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Basics

An acute, self-limited, generalized paramyxovirus infection typically presenting with unilateral or bilateral parotitis

Description

  • Can be asymptomatic in 1/3 of nonimmune individuals and 60% of previously vaccinated cases
  • Painful parotitis in 95% of symptomatic mumps cases
  • Epidemics in late winter and spring; transmission by respiratory secretions
  • Incubation period is 14 to 24 days.
  • System(s) affected: hematologic/lymphatic/immunologic, reproductive, skin, exocrine
  • Synonym(s): epidemic parotitis; infectious parotitis

Epidemiology

  • 85% of mumps cases occur prior to 15 years of age.
  • Adult cases are typically more severe.
  • Predominant sex: male = female
  • Geriatric population: Most adults are immune.
  • Acute epidemic mumps
    • Most cases occur in unvaccinated children 5 to 15 years of age.
    • Multiple recent outbreaks in U.S. college students
  • Mumps is unusual in children <2 years of age.
  • Period of maximal communicability is 24 hours before to 72 hours after onset of parotitis.

Incidence
  • From January 1 to July 19, 2019, 1,799 cases reported in United States from 45 states and District of Columbia
  • Since 1967 (start of national vaccination program), case rate has dropped from 100/100,000 to 1.1/100,000.
  • Occasional regional epidemic outbreaks
Prevalence
  • 0.0064/100,000 persons in United States
  • 90% of adults are seropositive.

Etiology and Pathophysiology

Mumps is an RNA virus (rubulairus) of the Paramyxovirus genus. Mumps virus replicates in glandular epithelium of parotid gland, pancreas, and testes, leading to interstitial edema and inflammation.

  • Interstitial glandular hemorrhage may occur.
  • Pressure caused by testicular edema against the tunica albuginea can lead to necrosis and loss of function.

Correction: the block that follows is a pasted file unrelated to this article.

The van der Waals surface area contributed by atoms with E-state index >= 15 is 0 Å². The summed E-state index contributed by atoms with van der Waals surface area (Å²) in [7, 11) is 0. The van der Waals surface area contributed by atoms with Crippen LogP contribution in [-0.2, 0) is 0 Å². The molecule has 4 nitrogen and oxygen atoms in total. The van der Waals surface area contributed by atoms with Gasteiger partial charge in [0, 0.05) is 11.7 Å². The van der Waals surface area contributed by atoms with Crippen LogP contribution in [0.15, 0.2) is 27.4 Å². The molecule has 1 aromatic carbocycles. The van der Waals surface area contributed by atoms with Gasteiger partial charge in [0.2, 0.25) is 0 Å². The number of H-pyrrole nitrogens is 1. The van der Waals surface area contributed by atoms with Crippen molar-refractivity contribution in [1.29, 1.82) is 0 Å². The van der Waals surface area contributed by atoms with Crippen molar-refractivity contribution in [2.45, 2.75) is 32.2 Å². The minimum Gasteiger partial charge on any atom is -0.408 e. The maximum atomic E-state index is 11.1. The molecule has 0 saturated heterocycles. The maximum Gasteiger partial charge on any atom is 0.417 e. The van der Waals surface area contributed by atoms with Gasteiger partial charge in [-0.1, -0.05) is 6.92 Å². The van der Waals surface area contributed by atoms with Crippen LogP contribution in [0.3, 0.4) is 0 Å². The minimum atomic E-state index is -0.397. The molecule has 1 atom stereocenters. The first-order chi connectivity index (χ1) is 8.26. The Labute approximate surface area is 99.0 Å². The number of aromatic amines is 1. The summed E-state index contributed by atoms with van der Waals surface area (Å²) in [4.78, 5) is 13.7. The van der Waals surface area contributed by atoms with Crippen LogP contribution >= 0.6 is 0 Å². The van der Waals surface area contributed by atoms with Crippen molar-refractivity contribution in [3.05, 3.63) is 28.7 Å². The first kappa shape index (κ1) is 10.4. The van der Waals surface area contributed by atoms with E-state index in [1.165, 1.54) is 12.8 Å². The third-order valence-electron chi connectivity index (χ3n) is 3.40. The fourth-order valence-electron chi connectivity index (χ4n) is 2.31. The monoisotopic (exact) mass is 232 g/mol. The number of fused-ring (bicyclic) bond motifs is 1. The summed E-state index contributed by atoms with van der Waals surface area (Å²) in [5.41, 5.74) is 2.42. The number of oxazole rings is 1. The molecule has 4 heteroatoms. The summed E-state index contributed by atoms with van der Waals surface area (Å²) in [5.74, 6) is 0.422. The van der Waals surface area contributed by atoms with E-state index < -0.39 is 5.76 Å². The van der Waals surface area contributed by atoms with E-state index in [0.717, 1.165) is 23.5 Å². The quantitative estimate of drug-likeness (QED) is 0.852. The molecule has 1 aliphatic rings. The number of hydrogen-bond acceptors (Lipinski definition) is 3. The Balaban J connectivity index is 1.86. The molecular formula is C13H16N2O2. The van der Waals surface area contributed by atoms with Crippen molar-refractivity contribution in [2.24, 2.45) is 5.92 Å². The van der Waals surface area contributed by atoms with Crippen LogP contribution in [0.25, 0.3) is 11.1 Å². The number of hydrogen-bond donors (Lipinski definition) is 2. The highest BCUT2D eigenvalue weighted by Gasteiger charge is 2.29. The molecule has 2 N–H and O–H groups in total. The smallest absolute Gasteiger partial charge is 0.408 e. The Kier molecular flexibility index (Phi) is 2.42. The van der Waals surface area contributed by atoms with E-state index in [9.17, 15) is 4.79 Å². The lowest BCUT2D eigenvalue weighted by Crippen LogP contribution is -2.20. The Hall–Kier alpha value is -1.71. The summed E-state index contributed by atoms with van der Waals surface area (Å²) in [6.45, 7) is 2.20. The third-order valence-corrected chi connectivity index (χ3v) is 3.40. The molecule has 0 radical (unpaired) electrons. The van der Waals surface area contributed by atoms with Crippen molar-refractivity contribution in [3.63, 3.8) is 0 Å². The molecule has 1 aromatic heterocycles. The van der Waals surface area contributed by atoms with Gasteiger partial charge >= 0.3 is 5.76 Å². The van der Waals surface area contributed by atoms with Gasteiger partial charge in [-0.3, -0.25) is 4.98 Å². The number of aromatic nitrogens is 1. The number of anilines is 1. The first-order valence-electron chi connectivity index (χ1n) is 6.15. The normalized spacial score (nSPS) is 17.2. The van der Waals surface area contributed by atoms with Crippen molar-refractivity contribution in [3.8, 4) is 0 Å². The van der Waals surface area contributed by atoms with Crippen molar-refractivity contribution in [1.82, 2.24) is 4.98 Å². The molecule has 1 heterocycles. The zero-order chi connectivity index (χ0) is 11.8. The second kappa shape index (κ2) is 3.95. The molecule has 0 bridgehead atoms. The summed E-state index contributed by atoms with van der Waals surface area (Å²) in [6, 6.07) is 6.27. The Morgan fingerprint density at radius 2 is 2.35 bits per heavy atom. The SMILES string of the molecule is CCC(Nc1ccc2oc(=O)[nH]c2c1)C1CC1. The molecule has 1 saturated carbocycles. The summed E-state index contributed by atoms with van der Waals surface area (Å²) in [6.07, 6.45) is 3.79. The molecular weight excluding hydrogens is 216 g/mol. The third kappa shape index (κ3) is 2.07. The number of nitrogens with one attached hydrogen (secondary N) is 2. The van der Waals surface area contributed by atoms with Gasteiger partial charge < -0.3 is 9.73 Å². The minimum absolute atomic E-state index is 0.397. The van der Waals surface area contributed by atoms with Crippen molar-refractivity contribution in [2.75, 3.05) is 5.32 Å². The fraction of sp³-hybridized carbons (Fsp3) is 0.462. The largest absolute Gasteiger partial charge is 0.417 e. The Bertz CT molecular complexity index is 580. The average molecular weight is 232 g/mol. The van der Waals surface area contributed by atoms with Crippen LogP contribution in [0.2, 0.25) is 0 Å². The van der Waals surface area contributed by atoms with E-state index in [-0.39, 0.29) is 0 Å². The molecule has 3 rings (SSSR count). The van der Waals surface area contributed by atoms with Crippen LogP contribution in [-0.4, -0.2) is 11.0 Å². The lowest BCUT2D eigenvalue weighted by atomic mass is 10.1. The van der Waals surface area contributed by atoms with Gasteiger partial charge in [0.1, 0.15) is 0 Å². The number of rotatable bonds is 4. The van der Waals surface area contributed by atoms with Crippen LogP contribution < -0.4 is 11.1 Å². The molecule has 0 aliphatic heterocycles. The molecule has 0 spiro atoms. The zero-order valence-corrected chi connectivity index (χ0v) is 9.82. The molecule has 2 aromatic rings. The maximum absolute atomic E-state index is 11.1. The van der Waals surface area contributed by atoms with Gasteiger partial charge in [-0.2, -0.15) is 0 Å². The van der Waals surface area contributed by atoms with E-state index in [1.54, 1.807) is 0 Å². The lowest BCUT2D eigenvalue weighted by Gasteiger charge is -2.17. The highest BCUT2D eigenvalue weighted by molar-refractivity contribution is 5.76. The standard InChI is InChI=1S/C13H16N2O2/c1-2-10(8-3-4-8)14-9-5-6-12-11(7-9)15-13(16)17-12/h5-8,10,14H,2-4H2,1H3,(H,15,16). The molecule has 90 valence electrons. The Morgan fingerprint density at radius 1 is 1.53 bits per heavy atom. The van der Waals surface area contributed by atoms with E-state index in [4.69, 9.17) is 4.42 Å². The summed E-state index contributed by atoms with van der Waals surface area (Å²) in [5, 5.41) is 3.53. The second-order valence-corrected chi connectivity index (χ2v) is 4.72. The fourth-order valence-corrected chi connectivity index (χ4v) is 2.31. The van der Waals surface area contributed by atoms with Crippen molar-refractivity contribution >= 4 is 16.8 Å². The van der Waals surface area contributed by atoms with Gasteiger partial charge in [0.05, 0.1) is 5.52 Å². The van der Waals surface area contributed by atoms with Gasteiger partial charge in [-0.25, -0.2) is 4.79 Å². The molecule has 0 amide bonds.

Risk Factors

  • Foreign travel: Most of Africa, southern Asia, and Japan do not vaccinate for mumps. Only two thirds of all countries vaccinate routinely for mumps.
  • Crowded environments such as dormitories, barracks, or detention facilities increase risk of transmission.
  • Immunity wanes after single-dose vaccination. With 2-dose schedule, immunity drops from 95% to 86% after 9 years.

General Prevention

  • Vaccination
    • 2 doses of live mumps vaccine or mumps, measles, rubella (MMR) vaccine recommended, first at 12 to 15 months and second at 4 to 6 years. Start at 6 months if foreign travel is planned.
    • 95% effective in clinical studies; field trials show 68–95% efficacy, which may be insufficient for herd immunity to prevent spread.
    • Prevention may require 95% first dose and >80% second-dose adherence. Vaccine failure may increase 10–27% each year after vaccination.
    • Adverse effects: fever 8/100,000; seizure 25/100,000; thrombocytopenic purpura 3/100,000
    • No relationship between MMR vaccine and autism, celiac disease, or multiple sclerosis. Recent data show a reduced autism risk in girls after MMR vaccination (aHR 0.79, overall for both genders aHR 0.93) (1).
  • Immunoglobulin (Ig) does not prevent mumps.
  • Postexposure vaccination does not protect from recent exposure (2)[B].
  • Isolate hospitalized patients for 5 days after onset.
  • Isolate nonimmune individuals for 26 days after last case onset (social quarantine).
  • In an epidemic situation, a third dose of MMR is indicated to decrease the attack rate (3)[A].
  • Vaccine neutralizing antibodies are still effective against variant strains of mumps virus.
  • Although there are no reports of disseminated mumps from MMR vaccine in HIV patients, live vaccines (MMR) are contraindicated in immunocompromised patients (e.g., HIV with CD4 <200).

Pregnancy Considerations

  • Live viral vaccines are typically contraindicated in pregnancy; however, vaccination of children should not be delayed if a family member is pregnant.
  • Immunization of contacts protects against future (but not current) exposures.